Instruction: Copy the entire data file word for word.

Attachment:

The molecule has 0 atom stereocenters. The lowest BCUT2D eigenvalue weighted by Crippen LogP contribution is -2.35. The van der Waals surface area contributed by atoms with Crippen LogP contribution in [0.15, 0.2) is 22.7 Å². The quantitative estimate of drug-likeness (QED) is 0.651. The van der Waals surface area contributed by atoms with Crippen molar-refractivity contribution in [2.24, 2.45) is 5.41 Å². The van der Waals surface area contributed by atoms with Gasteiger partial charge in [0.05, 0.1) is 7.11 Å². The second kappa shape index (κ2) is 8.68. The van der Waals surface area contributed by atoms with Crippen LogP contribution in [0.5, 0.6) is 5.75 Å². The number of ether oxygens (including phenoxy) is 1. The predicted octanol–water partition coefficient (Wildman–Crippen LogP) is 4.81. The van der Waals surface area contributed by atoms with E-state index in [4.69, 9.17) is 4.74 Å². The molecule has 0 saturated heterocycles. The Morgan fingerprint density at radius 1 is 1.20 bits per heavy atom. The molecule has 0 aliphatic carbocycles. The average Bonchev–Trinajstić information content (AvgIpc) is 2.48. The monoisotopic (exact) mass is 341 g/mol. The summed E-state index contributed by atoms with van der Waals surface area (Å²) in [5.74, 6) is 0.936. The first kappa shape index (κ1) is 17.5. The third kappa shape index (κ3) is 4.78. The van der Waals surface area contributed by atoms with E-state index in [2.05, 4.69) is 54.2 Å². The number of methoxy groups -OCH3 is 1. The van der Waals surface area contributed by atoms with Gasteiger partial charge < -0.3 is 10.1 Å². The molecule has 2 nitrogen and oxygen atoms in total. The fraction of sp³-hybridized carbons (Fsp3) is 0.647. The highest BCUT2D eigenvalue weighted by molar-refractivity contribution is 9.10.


The molecule has 0 atom stereocenters. The lowest BCUT2D eigenvalue weighted by Crippen LogP contribution is -2.35. The van der Waals surface area contributed by atoms with Crippen LogP contribution in [0.15, 0.2) is 22.7 Å². The quantitative estimate of drug-likeness (QED) is 0.651. The van der Waals surface area contributed by atoms with Crippen molar-refractivity contribution in [2.24, 2.45) is 5.41 Å². The van der Waals surface area contributed by atoms with Gasteiger partial charge in [0.05, 0.1) is 7.11 Å². The second kappa shape index (κ2) is 8.68. The van der Waals surface area contributed by atoms with Crippen LogP contribution in [0.5, 0.6) is 5.75 Å². The number of ether oxygens (including phenoxy) is 1. The predicted octanol–water partition coefficient (Wildman–Crippen LogP) is 4.81. The van der Waals surface area contributed by atoms with E-state index in [4.69, 9.17) is 4.74 Å². The molecule has 0 saturated heterocycles. The Morgan fingerprint density at radius 1 is 1.20 bits per heavy atom. The molecule has 0 aliphatic carbocycles. The average Bonchev–Trinajstić information content (AvgIpc) is 2.48. The monoisotopic (exact) mass is 341 g/mol. The summed E-state index contributed by atoms with van der Waals surface area (Å²) in [5.74, 6) is 0.936. The first kappa shape index (κ1) is 17.5. The third kappa shape index (κ3) is 4.78. The van der Waals surface area contributed by atoms with E-state index in [2.05, 4.69) is 54.2 Å². The number of methoxy groups -OCH3 is 1. The van der Waals surface area contributed by atoms with Gasteiger partial charge < -0.3 is 10.1 Å². The molecule has 2 nitrogen and oxygen atoms in total. The fraction of sp³-hybridized carbons (Fsp3) is 0.647. The highest BCUT2D eigenvalue weighted by molar-refractivity contribution is 9.10.